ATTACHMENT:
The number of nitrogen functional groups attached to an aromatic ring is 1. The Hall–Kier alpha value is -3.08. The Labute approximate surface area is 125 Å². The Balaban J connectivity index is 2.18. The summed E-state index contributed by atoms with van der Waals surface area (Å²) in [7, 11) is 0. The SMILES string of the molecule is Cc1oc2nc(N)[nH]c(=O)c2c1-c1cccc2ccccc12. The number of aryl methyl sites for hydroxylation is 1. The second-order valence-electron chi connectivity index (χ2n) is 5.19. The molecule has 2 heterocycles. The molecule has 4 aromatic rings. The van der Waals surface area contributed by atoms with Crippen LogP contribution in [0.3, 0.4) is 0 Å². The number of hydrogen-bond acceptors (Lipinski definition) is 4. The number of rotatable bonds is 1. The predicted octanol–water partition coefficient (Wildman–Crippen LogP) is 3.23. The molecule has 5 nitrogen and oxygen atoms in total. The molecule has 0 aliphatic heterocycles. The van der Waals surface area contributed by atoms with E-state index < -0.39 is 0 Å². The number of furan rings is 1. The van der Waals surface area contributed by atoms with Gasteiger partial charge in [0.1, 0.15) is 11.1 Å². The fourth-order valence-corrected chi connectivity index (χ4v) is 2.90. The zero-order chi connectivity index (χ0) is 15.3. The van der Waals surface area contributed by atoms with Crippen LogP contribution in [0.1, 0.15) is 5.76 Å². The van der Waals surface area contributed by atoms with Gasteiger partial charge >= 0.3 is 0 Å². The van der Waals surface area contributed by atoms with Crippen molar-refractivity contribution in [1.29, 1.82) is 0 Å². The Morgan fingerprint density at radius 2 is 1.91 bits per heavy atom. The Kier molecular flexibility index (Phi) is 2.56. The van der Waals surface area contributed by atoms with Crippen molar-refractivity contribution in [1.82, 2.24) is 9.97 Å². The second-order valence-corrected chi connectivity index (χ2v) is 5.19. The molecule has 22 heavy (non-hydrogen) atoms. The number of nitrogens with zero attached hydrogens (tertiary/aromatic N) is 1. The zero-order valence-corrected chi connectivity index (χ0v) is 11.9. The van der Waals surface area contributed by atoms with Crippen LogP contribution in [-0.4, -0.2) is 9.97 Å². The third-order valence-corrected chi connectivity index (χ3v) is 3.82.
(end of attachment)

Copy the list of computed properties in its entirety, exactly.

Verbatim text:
The number of nitrogen functional groups attached to an aromatic ring is 1. The Hall–Kier alpha value is -3.08. The Labute approximate surface area is 125 Å². The Balaban J connectivity index is 2.18. The summed E-state index contributed by atoms with van der Waals surface area (Å²) in [7, 11) is 0. The SMILES string of the molecule is Cc1oc2nc(N)[nH]c(=O)c2c1-c1cccc2ccccc12. The number of aryl methyl sites for hydroxylation is 1. The second-order valence-electron chi connectivity index (χ2n) is 5.19. The molecule has 2 heterocycles. The molecule has 4 aromatic rings. The van der Waals surface area contributed by atoms with Crippen LogP contribution in [0.3, 0.4) is 0 Å². The number of hydrogen-bond acceptors (Lipinski definition) is 4. The number of rotatable bonds is 1. The predicted octanol–water partition coefficient (Wildman–Crippen LogP) is 3.23. The molecule has 5 nitrogen and oxygen atoms in total. The molecule has 0 aliphatic heterocycles. The van der Waals surface area contributed by atoms with E-state index < -0.39 is 0 Å². The number of furan rings is 1. The van der Waals surface area contributed by atoms with Gasteiger partial charge in [0.1, 0.15) is 11.1 Å². The fourth-order valence-corrected chi connectivity index (χ4v) is 2.90. The zero-order chi connectivity index (χ0) is 15.3. The van der Waals surface area contributed by atoms with Crippen LogP contribution in [0.1, 0.15) is 5.76 Å². The van der Waals surface area contributed by atoms with Gasteiger partial charge >= 0.3 is 0 Å². The van der Waals surface area contributed by atoms with Crippen molar-refractivity contribution in [1.29, 1.82) is 0 Å². The Morgan fingerprint density at radius 2 is 1.91 bits per heavy atom. The Kier molecular flexibility index (Phi) is 2.56. The van der Waals surface area contributed by atoms with Crippen molar-refractivity contribution in [1.82, 2.24) is 9.97 Å². The second-order valence-corrected chi connectivity index (χ2v) is 5.19. The molecule has 22 heavy (non-hydrogen) atoms. The number of nitrogens with zero attached hydrogens (tertiary/aromatic N) is 1. The zero-order valence-corrected chi connectivity index (χ0v) is 11.9. The van der Waals surface area contributed by atoms with Crippen LogP contribution in [-0.4, -0.2) is 9.97 Å². The third-order valence-corrected chi connectivity index (χ3v) is 3.82.